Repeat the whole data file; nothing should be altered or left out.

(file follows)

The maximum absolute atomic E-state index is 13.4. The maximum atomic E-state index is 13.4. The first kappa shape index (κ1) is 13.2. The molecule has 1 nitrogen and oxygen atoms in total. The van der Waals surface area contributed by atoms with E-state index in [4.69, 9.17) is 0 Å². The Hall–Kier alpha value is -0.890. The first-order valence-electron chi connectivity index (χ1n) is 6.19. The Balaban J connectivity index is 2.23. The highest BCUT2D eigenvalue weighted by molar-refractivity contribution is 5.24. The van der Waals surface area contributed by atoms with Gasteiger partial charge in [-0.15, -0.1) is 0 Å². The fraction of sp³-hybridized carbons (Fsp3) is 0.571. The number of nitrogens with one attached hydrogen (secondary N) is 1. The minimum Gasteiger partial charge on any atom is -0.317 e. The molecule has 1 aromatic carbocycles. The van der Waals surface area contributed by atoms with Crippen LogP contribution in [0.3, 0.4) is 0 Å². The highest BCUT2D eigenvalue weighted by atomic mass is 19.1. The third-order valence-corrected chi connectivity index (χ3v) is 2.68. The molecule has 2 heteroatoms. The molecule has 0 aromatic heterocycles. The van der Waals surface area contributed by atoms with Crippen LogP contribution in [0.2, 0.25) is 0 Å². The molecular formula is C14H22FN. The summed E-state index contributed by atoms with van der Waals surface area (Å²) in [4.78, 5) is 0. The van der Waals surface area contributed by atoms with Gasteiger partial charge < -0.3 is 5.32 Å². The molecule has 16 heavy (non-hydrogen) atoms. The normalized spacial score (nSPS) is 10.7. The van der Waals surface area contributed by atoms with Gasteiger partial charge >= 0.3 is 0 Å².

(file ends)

The maximum absolute atomic E-state index is 13.4. The maximum atomic E-state index is 13.4. The first kappa shape index (κ1) is 13.2. The molecule has 1 nitrogen and oxygen atoms in total. The van der Waals surface area contributed by atoms with E-state index in [4.69, 9.17) is 0 Å². The Hall–Kier alpha value is -0.890. The first-order valence-electron chi connectivity index (χ1n) is 6.19. The Balaban J connectivity index is 2.23. The highest BCUT2D eigenvalue weighted by molar-refractivity contribution is 5.24. The van der Waals surface area contributed by atoms with Gasteiger partial charge in [-0.15, -0.1) is 0 Å². The fraction of sp³-hybridized carbons (Fsp3) is 0.571. The number of nitrogens with one attached hydrogen (secondary N) is 1. The minimum Gasteiger partial charge on any atom is -0.317 e. The molecule has 1 aromatic carbocycles. The van der Waals surface area contributed by atoms with Crippen LogP contribution in [0.3, 0.4) is 0 Å². The highest BCUT2D eigenvalue weighted by atomic mass is 19.1. The third-order valence-corrected chi connectivity index (χ3v) is 2.68. The molecule has 2 heteroatoms. The molecule has 0 aromatic heterocycles. The van der Waals surface area contributed by atoms with Crippen LogP contribution in [0.2, 0.25) is 0 Å². The molecular formula is C14H22FN. The summed E-state index contributed by atoms with van der Waals surface area (Å²) in [4.78, 5) is 0. The van der Waals surface area contributed by atoms with Gasteiger partial charge < -0.3 is 5.32 Å². The molecule has 16 heavy (non-hydrogen) atoms. The normalized spacial score (nSPS) is 10.7. The van der Waals surface area contributed by atoms with Gasteiger partial charge >= 0.3 is 0 Å².